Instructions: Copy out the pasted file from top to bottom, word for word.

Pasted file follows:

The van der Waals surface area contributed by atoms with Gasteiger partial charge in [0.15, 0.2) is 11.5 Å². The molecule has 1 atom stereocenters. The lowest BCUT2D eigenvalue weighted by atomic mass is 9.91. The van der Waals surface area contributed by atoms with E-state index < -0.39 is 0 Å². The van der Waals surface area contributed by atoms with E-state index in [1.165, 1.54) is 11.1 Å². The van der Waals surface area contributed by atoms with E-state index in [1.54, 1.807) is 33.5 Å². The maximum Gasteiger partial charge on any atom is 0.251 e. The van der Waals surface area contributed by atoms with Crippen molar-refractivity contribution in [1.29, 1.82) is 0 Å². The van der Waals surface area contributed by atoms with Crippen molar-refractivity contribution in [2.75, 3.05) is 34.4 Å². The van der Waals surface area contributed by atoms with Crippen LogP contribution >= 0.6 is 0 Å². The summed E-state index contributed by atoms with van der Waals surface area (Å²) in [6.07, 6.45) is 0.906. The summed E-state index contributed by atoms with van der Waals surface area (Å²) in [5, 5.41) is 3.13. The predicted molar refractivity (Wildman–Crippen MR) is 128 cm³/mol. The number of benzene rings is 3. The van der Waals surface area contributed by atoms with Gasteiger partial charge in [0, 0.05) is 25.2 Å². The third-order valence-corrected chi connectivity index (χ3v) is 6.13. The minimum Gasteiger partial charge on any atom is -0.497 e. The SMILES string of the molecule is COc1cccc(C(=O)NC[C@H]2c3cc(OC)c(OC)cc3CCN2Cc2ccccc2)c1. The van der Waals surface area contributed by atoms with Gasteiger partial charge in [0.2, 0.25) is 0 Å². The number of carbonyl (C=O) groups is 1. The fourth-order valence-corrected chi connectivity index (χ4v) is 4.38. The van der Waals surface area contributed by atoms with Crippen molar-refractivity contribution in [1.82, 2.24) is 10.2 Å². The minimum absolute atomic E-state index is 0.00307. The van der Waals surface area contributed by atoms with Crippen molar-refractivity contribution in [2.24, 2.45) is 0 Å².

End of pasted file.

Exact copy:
The van der Waals surface area contributed by atoms with Gasteiger partial charge in [0.15, 0.2) is 11.5 Å². The molecule has 1 atom stereocenters. The lowest BCUT2D eigenvalue weighted by atomic mass is 9.91. The van der Waals surface area contributed by atoms with E-state index < -0.39 is 0 Å². The van der Waals surface area contributed by atoms with E-state index in [1.165, 1.54) is 11.1 Å². The van der Waals surface area contributed by atoms with E-state index in [1.54, 1.807) is 33.5 Å². The maximum Gasteiger partial charge on any atom is 0.251 e. The van der Waals surface area contributed by atoms with Crippen molar-refractivity contribution in [1.29, 1.82) is 0 Å². The van der Waals surface area contributed by atoms with Crippen molar-refractivity contribution in [2.75, 3.05) is 34.4 Å². The van der Waals surface area contributed by atoms with Crippen LogP contribution >= 0.6 is 0 Å². The summed E-state index contributed by atoms with van der Waals surface area (Å²) in [6.07, 6.45) is 0.906. The summed E-state index contributed by atoms with van der Waals surface area (Å²) in [5, 5.41) is 3.13. The predicted molar refractivity (Wildman–Crippen MR) is 128 cm³/mol. The number of benzene rings is 3. The van der Waals surface area contributed by atoms with Gasteiger partial charge in [0, 0.05) is 25.2 Å². The third-order valence-corrected chi connectivity index (χ3v) is 6.13. The minimum Gasteiger partial charge on any atom is -0.497 e. The SMILES string of the molecule is COc1cccc(C(=O)NC[C@H]2c3cc(OC)c(OC)cc3CCN2Cc2ccccc2)c1. The van der Waals surface area contributed by atoms with Gasteiger partial charge in [0.2, 0.25) is 0 Å². The number of carbonyl (C=O) groups is 1. The fourth-order valence-corrected chi connectivity index (χ4v) is 4.38. The van der Waals surface area contributed by atoms with Crippen molar-refractivity contribution in [1.82, 2.24) is 10.2 Å². The minimum absolute atomic E-state index is 0.00307. The van der Waals surface area contributed by atoms with Crippen molar-refractivity contribution in [2.24, 2.45) is 0 Å².